Career College

A Job Creatively Gained: Nontraditional resumes get noticed

Most corporate job openings receive about 250 résumés. Yet recruiters only spend 5-7 seconds on average scanning a résumé, according to human resources and recruiting website ere.net. So you may be interested in showcasing your professional talents using something other than a sheet of paper. A nontraditional résumé can be anything from a billboard to a YouTube video. It requires creativity and the ability to put yourself in the best light possible while also being clever and professional.
Know Your Audience
Are you applying to a big company that uses an applicant tracking system to screen résumés? If so, your nontraditional résumé could be automatically thrown out because of formatting or font issues. Better to stick to the traditional format in that case and make sure to use lots of keywords. If you're using your network to help you job hunt, talk to friends at companies you're applying to. Ask if an offbeat résumé will be well-received by the hiring manager.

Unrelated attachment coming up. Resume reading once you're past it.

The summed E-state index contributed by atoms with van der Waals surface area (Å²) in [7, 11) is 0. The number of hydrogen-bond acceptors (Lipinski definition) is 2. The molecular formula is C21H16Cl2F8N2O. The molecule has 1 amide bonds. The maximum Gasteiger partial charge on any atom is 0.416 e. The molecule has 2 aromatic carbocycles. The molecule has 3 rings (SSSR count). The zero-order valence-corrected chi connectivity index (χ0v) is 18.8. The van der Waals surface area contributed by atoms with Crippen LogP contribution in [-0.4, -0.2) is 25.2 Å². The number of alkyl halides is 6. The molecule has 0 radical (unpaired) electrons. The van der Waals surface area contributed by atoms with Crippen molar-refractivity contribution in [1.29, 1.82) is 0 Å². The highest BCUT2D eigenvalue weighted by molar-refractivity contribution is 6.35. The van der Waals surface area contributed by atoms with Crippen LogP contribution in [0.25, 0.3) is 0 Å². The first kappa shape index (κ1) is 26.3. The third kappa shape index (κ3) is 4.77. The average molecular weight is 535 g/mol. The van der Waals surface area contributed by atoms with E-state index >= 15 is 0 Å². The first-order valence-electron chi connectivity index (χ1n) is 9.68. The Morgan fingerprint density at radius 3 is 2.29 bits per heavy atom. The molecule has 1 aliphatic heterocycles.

Know The Market
For creative fields, portfolio websites with résumés are becoming the norm. Joe Carolino, a junior experience designer at Second Story Interactive Studios in Portland, Ore., says, "Having [a website] gives potential employers and fellow designers a more accessible way to engage with your work." Even if you're not in a traditionally creative field like graphic design, you can customize your website to stand out, using your own savvy or spending a little money to hire someone. Philipe Dubost, a web product manager, customized his website (phildub.com)--which went viral earlier this year--to look like an amazon.com product page including reviews and "product details." It must have worked, because his website lists him as "currently unavailable."